The Dow Jones Industrials (DJINDICES:^DJI) weren't able to set their third record close of the week Wednesday, falling 101 points after a sharp upward run that carried the index to new heights. Meanwhile, even though all but a few Dow stocks have already reported earnings, Thursday morning's report from Wal-Mart (NYSE:WMT) could say a lot about how it and other top retailers in the nation have fared in a brutal winter and its subsequent aftermath. Given the impact that consumers have on the overall economy, Wal-Mart's read could easily have a major influence on the entire Dow Jones Industrial Average.
Wal-Mart will issue its press release tomorrow morning at about 7 a.m. EDT. The retailer doesn't offer a live conference call, but Wal-Mart prerecords a management review of its results and releases the phone call and transcript at the same time as its regular earnings report.
Wal-Mart has been in a difficult position from a fundamental standpoint for a long time, as the giant big-box retailer faces competition on multiple fronts. Investors expect only tepid growth rates from Wal-Mart on earnings and sales and can only hope that same-store sales figures domestically will finally start to improve after a slight drop during the holiday quarter. However, the company has previously said that it expects relatively flat performance in the fiscal first quarter as well.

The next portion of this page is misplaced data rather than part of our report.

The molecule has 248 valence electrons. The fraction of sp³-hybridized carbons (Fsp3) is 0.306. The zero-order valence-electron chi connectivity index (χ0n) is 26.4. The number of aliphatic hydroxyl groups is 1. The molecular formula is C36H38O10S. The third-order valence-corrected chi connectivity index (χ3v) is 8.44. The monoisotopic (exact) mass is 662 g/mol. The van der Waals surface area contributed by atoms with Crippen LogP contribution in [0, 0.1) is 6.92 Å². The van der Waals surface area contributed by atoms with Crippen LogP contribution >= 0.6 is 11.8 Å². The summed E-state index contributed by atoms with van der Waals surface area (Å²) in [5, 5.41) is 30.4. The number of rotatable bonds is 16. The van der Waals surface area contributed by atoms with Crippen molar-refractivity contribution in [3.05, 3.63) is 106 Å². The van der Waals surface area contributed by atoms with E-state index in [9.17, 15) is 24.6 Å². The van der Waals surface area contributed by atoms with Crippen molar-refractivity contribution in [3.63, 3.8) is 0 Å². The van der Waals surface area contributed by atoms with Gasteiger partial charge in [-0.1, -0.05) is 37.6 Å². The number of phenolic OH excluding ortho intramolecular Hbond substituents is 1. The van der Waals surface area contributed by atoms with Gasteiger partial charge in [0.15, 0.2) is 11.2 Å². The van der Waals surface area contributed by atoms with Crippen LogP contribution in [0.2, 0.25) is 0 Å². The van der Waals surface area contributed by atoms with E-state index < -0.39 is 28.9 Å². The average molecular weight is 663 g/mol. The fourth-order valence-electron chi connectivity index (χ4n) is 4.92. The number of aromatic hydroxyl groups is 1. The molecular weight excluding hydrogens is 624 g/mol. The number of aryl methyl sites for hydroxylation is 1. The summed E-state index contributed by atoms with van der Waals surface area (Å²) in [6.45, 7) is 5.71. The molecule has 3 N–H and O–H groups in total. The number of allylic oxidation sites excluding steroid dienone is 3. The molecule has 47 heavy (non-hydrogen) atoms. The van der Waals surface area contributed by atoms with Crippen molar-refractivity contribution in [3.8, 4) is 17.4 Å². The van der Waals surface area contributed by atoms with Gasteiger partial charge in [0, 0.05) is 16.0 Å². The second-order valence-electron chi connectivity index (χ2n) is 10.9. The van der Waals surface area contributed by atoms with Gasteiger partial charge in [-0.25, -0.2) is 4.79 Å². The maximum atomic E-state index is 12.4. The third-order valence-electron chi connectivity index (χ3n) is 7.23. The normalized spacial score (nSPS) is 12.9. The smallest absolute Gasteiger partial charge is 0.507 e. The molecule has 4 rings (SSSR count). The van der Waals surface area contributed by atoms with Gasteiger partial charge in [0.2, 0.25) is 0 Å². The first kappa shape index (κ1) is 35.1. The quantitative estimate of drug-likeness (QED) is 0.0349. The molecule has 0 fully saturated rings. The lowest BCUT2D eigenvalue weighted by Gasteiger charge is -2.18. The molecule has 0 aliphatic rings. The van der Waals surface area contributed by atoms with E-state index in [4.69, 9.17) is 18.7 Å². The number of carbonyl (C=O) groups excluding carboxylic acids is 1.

One interesting thing about Wal-Mart is that the company's attempts to bolster its e-commerce division in order to respond to pressure from Amazon.com (NASDAQ:AMZN) have actually produced some increased growth. Wal-Mart's overall Internet-based sales rose 30% in its just-ended fiscal year, and although that growth comes from a far smaller base, it still outpaces that of Amazon's online business. Still, ramping up its e-commerce presence to face off against Amazon could be expensive, with the need for capital spending to make its online site more attractive and user-friendly for shoppers.
More broadly, one thing that Wal-Mart has lacked is a strong international business. Around the world, many companies are capitalizing on emerging market growth to support their own flagging growth in more developed markets. Yet Wal-Mart's shopping experience hasn't always translated well in different cultures, and it's been surprising the extent to which the Wal-Mart concept has run into roadblocks within certain countries.
With Wal-Mart's quarter including the cold winter months of February and March, it could be challenging for the retailer to post a huge rebound in revenue and net income. Yet with expectations so low, even the beginning of a turnaround could send Wal-Mart higher and take the entire Dow Jones Industrial Average with it.
Dan Caplinger has no position in any stocks mentioned. The Motley Fool recommends Amazon.com. The Motley Fool owns shares of Amazon.com. Try any of our Foolish newsletter services free for 30 days. We Fools may not all hold the same opinions, but we all believe that considering a diverse range of insights makes us better investors. The Motley Fool has a disclosure policy.